There was plenty of incline/decline, but footing was arena-perfect, and I let Fiddle pick her speed once we were on the trail.  I knew that the weather was probably going to turn warmer + more humid later in the day, so I wanted to make some time while it was still cool.



 In the vetcheck, the Amazing Fish Creek Crew took care of me and Fiddle when Jim was busy pulsing.  What a treat!  I'm accustomed to minimal crewing, because Jim is so useful to ride management that he often has time to give me a kiss on the cheek and that's all.  So, I'm pretty used to doing almost everything by myself--but it's lovely to be able to sit down and eat my sandwich while somebody else takes Fiddle over to some grass.
 Katie (above with Fiddle) and Lori (below with Shade) are the best, and so are the rest of the Fish. 
There was sunshine, humidity, and more rocks/harder surface conditions on the third and fourth loop trails, so we slowed down quite a bit.  My goal for the overall ride was 2 hours per loop, and I did the first two loops in under that, but we slowed down for the last two loops so that Fiddle wouldn't be working so hard.

 On the third (blue) loop, we could hear a logging operation off the side of the trail, less than a mile distant, but that's something we see all the time and it was no big deal.  However, just after the loggers, we heard a tremendous crashing in the bushes below the trail.  I figured it was a logger, limbing trees to be loaded on the truck...until a COW-ELK THE SIZE OF A SMALL APARTMENT BUILDING jumped up onto the trail in front of us. 

Fiddle didn't even flinch.  The elk dived back down into the bushes, and then ran parallel to us for a few miles in a sort of "race" that she and Fee both seemed to enjoy.  The photo (above) is elk fur.  I was a little too busy to take pictures of the enormous cow-elk during the actual encounter.
This ride is held on the side of a mountain, and the mountain still has some sn*w.  Hardly enough to cuss at (and I'll bet you never thought you'd see me write THAT, either!), but enough to cool the feet of horses passing by.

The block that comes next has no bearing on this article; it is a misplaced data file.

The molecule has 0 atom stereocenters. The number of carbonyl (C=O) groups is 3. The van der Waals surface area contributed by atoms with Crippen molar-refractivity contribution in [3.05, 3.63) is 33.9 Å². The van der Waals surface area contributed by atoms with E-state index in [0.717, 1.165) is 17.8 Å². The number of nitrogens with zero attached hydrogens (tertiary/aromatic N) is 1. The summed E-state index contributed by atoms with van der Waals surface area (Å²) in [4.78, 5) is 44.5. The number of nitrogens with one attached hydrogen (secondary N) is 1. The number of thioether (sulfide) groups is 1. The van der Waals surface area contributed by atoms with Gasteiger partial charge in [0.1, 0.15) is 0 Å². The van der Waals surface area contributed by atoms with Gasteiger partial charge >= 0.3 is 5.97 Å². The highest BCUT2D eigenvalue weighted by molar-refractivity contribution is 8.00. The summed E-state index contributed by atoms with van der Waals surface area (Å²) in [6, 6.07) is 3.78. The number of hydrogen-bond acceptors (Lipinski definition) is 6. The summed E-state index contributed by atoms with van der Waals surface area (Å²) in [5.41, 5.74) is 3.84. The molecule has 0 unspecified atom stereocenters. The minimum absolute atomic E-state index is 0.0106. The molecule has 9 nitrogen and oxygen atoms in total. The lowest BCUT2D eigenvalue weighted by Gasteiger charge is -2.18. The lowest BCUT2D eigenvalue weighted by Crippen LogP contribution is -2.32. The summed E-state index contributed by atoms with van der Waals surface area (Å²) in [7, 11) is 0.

The last loop, Fiddle got hungry. We took our time, and I let her eat her way back to camp.  The orange loop was full of grass!
It only took a few extra minutes, and Fee was very grateful for the extra fuel.

The grass/fuel stop shows up on her final scores:  a majority of "A" grades. 
During the middle of the ride (with fewer stops for grass and less interest in food from the Mighty Steed) her gut-sound scores were B's (which is normal for Fee).  I am always pleased to bring a horse at the finish line who scores better after 50 miles than she did after 25 miles.
We finished the ride in slightly less than 8 hours, and the middle of the pack--perfect for a strenuous 2nd 50-mile ride, and Fiddle was happy, healthy, hungry and tired at the end.  

Her behavior on the trail was just what I have worked for:  a good "going-forward" attitude, with bad ears but otherwise not a lot of bother about passing other horses or being passed.  She had backslid quite a lot recently, wanting to bite or kick other horses during training rides, but the always-helpful Fish Creek Gang helped me ramp up my discipline enforcement on the trail so that, by the third loop, my riding crop was tied to the saddle and the kimberwicke bit was happily left behind at the vetcheck. 

We even got an extra award from the ride manager for 50 miles of no-kicking for Fiddle!  Wahoooooo!

You know this already, but I can't help saying it:  Life.  Is.  Good!

Comments

  1. Great ride recap. The mountain is certainly impressive, but so are those breakfast photos! Wow, I don't eat that well at home. LOL
    Congrats on a successful second 50 for Fiddle.

    ReplyDelete
  2. Sorry I missed that breakfast, too. And I'm still chuckling at that fierce herd of Chihuahuas.

    I'm going to use your fix for buddy bound-ness. Jaz carries on whenever Baby D is out of his sight, which only amps up the baby even more. Definitely gonna give the longeing a shot. Thanks for the tip.

    ReplyDelete
  3. Um. I think you were in The Rapture.
    I was enraptured reading about the ride.
    GORGEOUS.
    I hate camping.
    I could learn to luuuuuuv camping with horses, food like that, and a camper!
    Thanks for sharing with the homebound. :)

    ReplyDelete
  4. Congrats :) Looks like a gorgeous camp and ride. Breakfast looks delicious. Of course I got a kick out of the surgical mask. It had to be silly... right?

    ReplyDelete
  5. What a wonderful ride story! A great ride, well told, with lovely pictures. I'm so happy for all of yall!

    ReplyDelete
  6. The Bean and I both agree-

    We want to live wherever these photos were taken. Wow.

    Seriously.

    WoOOOOOOOOoooW.

    I liked this post - I actually felt like I vicariously enjoyed the weekend with you. :)

    ReplyDelete
  7. Finally I get to read your story. Good Job Fiddle! Aarene too! :-) Sure missed being there...

    ReplyDelete
  8. I had to find this blogpost today, just to comment....

    It has slightly over 13 months since I commented on this blog post.

    I do not live where those photos were taken.

    But it's a relatively short distance away, and it's pretty much the same thing.

    Awesome.

    Also, I want to go to this ride with you next year.

    ReplyDelete